Tuesday, October 25, 2005

truth or dare?


What is the nature of truth?
Is truth a static body which you can put boundaries around and is completely unchanging?
Do the boundaries of truth remain flexible? I mean do they operate under a set of principles much like physics or biology but are not restricted to a specific quantifiable entity.
The reason I wonder this is because of how we arrive at truth.
First of all truth is a completely subjective process based completely on what I am conditioned to understand and the faculty I have for comprehension. (agree or disagree)
Secondly I wonder this because of our inherent response to truth. Truth seems to have always defined the finiteness of our behavior. It assumes a controlling role over every perceivable human function.
Let me give you a little story to spark your thinking
Back before Columbus proved Aristotle’s ridiculous idea of a round earth, many people lived and died with what we would now call falsehood. Falsehood they considered to be truth. In saying that truth is static it could be assumed that once discovered truth remains unaltered. But in this case where truth is actually false the onus lies in the discovery which is completely dependant on human volition. So when our access to truth is completely voluntary can there be such a thing as restricted objective truth or is truth an endlessly expanding reality spanning correlated to human perception.
Obviously how we are responsible to truth is hugely impacted. Morality and function are affected as is most importantly our concept of God. Do the principles of truth allow us to hold two seemingly opposing truths in tension or are there boundaries around which we must falsehood?
out

12 comments:

Clinton said...

I've always held truth to be an absolute. I recognize, however, that not all which I hold to be true, may in fact be true. My "knowledge or perception of truth" is limited to my education and/or experience.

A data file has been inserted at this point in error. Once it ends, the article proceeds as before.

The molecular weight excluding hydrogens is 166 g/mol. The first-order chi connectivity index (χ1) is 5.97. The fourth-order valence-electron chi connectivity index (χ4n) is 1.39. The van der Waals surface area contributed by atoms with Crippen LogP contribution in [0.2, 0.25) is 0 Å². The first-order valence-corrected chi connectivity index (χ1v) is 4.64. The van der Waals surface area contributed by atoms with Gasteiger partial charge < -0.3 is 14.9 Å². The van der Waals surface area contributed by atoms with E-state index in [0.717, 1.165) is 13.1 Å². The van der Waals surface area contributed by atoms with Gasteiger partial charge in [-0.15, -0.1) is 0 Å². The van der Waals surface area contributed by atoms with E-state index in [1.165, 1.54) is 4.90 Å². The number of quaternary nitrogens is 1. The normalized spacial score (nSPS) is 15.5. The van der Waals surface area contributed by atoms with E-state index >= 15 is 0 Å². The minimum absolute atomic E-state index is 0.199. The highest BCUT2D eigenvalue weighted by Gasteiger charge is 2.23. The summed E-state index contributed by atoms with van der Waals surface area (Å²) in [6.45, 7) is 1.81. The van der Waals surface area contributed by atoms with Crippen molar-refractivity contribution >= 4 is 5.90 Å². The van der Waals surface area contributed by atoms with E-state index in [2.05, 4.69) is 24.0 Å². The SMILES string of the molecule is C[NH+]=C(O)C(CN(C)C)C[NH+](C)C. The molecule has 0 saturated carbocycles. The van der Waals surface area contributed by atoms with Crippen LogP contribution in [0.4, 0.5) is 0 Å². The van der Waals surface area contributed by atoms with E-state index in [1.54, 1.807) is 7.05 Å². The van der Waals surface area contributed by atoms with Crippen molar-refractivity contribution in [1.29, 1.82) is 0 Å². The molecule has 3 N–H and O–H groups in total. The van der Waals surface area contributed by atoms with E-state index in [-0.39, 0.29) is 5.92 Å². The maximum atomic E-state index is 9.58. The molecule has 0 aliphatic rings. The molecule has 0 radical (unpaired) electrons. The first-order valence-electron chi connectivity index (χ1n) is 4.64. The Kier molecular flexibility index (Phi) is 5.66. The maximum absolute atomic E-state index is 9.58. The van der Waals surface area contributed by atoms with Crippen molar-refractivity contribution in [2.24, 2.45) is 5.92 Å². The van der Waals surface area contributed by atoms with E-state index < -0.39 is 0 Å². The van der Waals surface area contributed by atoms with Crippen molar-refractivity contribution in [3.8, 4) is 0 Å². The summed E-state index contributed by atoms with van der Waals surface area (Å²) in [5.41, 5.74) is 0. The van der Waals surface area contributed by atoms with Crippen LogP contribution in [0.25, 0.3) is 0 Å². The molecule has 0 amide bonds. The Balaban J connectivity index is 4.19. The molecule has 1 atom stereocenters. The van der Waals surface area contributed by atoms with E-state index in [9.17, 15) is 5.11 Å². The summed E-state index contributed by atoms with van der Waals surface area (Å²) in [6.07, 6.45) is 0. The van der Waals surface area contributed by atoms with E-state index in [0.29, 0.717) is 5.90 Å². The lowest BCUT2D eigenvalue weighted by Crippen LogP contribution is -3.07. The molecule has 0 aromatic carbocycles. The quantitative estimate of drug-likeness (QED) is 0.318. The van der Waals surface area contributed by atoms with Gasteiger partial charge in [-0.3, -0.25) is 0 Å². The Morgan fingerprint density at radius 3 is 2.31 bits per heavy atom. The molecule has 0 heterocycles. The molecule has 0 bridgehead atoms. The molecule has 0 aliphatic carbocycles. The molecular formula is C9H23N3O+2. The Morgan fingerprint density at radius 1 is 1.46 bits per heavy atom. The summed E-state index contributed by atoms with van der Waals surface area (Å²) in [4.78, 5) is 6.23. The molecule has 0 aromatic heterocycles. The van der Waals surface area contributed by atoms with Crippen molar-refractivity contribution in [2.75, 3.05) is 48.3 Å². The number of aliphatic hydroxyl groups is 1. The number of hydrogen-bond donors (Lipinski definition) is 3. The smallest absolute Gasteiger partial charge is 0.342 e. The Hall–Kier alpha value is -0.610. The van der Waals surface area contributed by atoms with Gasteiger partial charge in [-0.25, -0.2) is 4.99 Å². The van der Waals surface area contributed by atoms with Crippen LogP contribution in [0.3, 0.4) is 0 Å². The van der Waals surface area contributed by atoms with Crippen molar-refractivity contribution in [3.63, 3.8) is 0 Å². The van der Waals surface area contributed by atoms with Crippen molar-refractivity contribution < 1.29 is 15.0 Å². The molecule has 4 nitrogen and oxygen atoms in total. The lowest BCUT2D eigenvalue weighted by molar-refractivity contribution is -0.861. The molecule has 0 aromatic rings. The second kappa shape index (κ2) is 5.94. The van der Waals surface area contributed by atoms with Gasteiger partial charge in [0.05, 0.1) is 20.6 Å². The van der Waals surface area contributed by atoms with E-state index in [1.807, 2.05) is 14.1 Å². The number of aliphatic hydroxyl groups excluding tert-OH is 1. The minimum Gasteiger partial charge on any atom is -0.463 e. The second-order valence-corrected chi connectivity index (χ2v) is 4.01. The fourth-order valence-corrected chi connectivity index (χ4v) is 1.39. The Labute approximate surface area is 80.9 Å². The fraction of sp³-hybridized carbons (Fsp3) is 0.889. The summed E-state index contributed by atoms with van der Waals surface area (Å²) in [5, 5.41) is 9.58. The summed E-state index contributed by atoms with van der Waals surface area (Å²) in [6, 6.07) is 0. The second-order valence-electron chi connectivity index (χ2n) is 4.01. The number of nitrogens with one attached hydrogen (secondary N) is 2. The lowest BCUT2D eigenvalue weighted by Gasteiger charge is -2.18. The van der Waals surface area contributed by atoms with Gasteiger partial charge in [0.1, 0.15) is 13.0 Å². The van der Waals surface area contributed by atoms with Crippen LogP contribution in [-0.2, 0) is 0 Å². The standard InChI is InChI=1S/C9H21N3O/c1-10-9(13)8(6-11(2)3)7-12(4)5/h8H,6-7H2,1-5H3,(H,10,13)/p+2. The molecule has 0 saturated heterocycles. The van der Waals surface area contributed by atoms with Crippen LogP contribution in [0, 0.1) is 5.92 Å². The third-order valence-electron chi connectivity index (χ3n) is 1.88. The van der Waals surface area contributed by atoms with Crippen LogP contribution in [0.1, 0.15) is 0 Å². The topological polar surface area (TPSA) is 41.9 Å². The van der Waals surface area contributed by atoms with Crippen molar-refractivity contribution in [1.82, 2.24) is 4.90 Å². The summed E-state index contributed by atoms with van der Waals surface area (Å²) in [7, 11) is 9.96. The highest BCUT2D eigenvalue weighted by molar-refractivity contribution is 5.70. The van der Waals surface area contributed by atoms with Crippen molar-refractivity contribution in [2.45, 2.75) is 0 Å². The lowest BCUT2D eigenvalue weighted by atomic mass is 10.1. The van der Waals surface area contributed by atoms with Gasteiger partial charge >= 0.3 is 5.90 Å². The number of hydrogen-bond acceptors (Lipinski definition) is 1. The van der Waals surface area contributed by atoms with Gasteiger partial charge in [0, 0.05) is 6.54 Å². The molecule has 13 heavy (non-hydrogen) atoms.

i think ...

Ryan Dueck said...

"But in this case where truth is actually false the onus lies in the discovery which is completely dependant on human volition"

I think you know where I stand on this one Dale, however I just want to probe your analogy a little. Was the truth value of the proposition "The earth is round" in any way altered by the fact that a human being finally understood it to be so? I don't think so. On the contrary, the statement was just as true in 300 B.C. as it was in 1492 A.D. It didn't BECOME true when it was discovered. It simply was always true, and was finally discovered to be so by human beings.

"So when our access to truth is completely voluntary can there be such a thing as restricted objective truth or is truth an endlessly expanding reality spanning correlated to human perception."

I'm still going to disagree with you here. Our access to truth does not change what is in fact true. It may APPEAR to be an endlessly expanding reality, but this does not force us to claim that what is true changes. We simply apprehend more of what is real and true over time. Human beings perceive incorrecly far too frequently for me to believe that the nature of truth - what is in fact true about the world - is tied to our ability to understand it.

Incoming... said...